August is Water Quality Month, and it is important to keep in mind that the water we pollute ends up being the water we drink.
Chemicals are in many of the products we use both at home and at work, with workplace products often being stronger and more hazardous to our health and safety, and the environment. Though we filter drinking water significantly, all waterways are interconnected and find their way into taps and faucets around the world.
Responsibility to the environment
Nowadays, containing every pollutant that is contaminating our environment seems like an impossible task. And maybe it is. However, being more cautious about how we use chemicals can help. Here are some just a few easy things your organization can do to help reduce the amount of contaminant that is carried in storm water runoff and ends up polluting our rivers, lakes and oceans.
- Spill prevention. It is important for everyone within the organization to be aware of the importance of proper chemical storage and disposal. Ensure everyone who works with chemicals is trained to perform tank/container inspections. This will hopefully allow you to spot any issues before large spills occur.
- Proper cleaning. Whether it is an accidental spill or an anticipated leak, chemicals should never be washed into storm grids. Many of these substances can be swept up with a broom and discarded in a safe manner, or absorbed with the proper materials. Check the substance's SDS to find out the best way to clean up a leak or spill.
- Disposal. While it may be tempting and easy, do not pour leftover chemicals down the drain or on the ground. They can seep into underground water systems, damage the environment, or injure other workers who come into contact with it. Ensure you follow the disposal methods listed on the SDS to
- Responsible landscaping. It takes a lot of water, fertilizer, and a variety of other chemicals to create the perfect landscape. To help lessen the amount that finds it's way into our water supply, try switching to plants that require less water, and only use weed killers, fertilizers, and pesticides if it's absolutely necessary.
Responsibility to workers
Now that we know how to help keep our water clean, let's look at how that can directly benefit us.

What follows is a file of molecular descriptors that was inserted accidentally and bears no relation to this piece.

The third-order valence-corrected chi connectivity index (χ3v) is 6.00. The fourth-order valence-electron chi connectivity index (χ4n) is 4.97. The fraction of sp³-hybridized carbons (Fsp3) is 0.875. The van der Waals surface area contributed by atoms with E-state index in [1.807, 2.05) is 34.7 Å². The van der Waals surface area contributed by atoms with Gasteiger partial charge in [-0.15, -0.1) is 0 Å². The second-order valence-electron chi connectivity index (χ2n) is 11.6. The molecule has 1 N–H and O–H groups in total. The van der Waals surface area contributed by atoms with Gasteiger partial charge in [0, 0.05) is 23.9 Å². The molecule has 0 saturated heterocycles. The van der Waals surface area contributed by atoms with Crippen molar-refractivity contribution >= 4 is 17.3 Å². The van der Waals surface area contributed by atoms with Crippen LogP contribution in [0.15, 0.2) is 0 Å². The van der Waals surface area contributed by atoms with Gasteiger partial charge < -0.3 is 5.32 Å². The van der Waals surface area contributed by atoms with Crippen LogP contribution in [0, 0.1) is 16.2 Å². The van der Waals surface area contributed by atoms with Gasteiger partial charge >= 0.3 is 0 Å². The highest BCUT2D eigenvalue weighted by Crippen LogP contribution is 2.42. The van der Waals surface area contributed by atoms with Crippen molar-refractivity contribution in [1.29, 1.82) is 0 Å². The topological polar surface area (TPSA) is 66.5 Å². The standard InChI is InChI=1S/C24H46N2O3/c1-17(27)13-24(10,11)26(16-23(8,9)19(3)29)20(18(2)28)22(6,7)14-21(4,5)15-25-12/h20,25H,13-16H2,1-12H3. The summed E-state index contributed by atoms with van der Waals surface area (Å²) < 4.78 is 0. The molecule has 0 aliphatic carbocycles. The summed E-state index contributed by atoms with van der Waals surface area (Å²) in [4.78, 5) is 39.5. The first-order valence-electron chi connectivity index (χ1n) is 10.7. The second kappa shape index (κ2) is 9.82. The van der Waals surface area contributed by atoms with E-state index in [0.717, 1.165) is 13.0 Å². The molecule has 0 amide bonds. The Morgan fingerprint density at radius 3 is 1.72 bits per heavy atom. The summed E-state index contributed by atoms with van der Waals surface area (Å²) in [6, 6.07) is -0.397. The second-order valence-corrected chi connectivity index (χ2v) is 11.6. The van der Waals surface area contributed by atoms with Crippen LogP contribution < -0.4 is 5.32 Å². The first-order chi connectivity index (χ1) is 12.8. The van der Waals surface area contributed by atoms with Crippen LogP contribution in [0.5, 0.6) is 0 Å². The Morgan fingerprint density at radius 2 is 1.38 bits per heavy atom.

Water is critical to keep the human body working properly. Good hydration keeps you in good health, and keeps your mind focused. While it might sound obvious, clean water is essential to our overall well being, and employers are legally obligated to ensure that clean drinking water is available to their workers at all times. Here are a few things that both employers and workers should remember about clean water in the workplace:
- Clean and safe. Tap water is fine to supply as drinking water, so long as there are no harmful chemicals in it. If for any reason you are unsure if the water on your premises is safe to consume, have it tested. That way you'll be sure it is contaminant free and safe for yourself and your workers to use.
- Accessibility. The recommendation from OHS Reps is that every worker should be within 30 meters of a drinking station. If that isn't a possibility in your workplace, or if you have workers out in the field, employers should ensure that there is access to public drinking facilities or provide workers with an adequate supply of bottled water to get them through their workday.
- Adequate quantities. It is important that there is enough water available for everyone, and that the quantities available to workers take into account different work conditions. For example, workers performing manual labor outside in the middle of summer should have more immediate access to a larger supply of drinking water than someone at an air conditioned desk. However, the more water available to everyone, the better.
- Free. Drinkable water is a basic human right and access to safe, clean and tasteless water should be available to everyone in the workplace at no cost.
The exact standards may vary depending on your country, state, or province, and should be referred to prior to implementing any changes to the water supply in your workplace.
Let's try take #WQM18 across the 7 seas and make water safer for ourselves and our planet. Don't forget to scope out our Twitter feed on August 6th, 13th, 20th and 27th for more information and tips regarding water quality!